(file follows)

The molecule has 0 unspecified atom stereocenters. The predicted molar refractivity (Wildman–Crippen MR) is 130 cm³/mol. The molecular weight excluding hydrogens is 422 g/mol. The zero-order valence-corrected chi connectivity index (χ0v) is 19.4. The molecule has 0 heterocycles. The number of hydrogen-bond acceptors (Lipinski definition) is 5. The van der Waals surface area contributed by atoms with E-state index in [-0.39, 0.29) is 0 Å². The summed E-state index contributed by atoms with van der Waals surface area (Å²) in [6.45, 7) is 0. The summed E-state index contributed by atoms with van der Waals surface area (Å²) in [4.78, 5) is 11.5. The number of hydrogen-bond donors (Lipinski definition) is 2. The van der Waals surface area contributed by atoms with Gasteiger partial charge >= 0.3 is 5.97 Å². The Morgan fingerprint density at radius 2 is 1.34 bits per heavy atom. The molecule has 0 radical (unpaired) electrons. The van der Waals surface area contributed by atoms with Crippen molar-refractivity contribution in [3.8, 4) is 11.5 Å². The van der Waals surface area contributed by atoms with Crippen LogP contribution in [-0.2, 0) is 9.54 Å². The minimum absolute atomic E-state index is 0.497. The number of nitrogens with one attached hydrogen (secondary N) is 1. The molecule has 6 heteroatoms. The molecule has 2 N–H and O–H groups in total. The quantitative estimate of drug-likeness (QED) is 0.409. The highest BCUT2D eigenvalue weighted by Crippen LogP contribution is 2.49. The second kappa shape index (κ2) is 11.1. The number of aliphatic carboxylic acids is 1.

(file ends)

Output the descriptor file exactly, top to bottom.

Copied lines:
The molecule has 0 unspecified atom stereocenters. The predicted molar refractivity (Wildman–Crippen MR) is 130 cm³/mol. The molecular weight excluding hydrogens is 422 g/mol. The zero-order valence-corrected chi connectivity index (χ0v) is 19.4. The molecule has 0 heterocycles. The number of hydrogen-bond acceptors (Lipinski definition) is 5. The van der Waals surface area contributed by atoms with E-state index in [-0.39, 0.29) is 0 Å². The summed E-state index contributed by atoms with van der Waals surface area (Å²) in [6.45, 7) is 0. The summed E-state index contributed by atoms with van der Waals surface area (Å²) in [4.78, 5) is 11.5. The number of hydrogen-bond donors (Lipinski definition) is 2. The van der Waals surface area contributed by atoms with Gasteiger partial charge >= 0.3 is 5.97 Å². The Morgan fingerprint density at radius 2 is 1.34 bits per heavy atom. The molecule has 0 radical (unpaired) electrons. The van der Waals surface area contributed by atoms with Crippen molar-refractivity contribution in [3.8, 4) is 11.5 Å². The van der Waals surface area contributed by atoms with Crippen LogP contribution in [-0.2, 0) is 9.54 Å². The minimum absolute atomic E-state index is 0.497. The number of nitrogens with one attached hydrogen (secondary N) is 1. The molecule has 6 heteroatoms. The molecule has 2 N–H and O–H groups in total. The quantitative estimate of drug-likeness (QED) is 0.409. The highest BCUT2D eigenvalue weighted by Crippen LogP contribution is 2.49. The second kappa shape index (κ2) is 11.1. The number of aliphatic carboxylic acids is 1.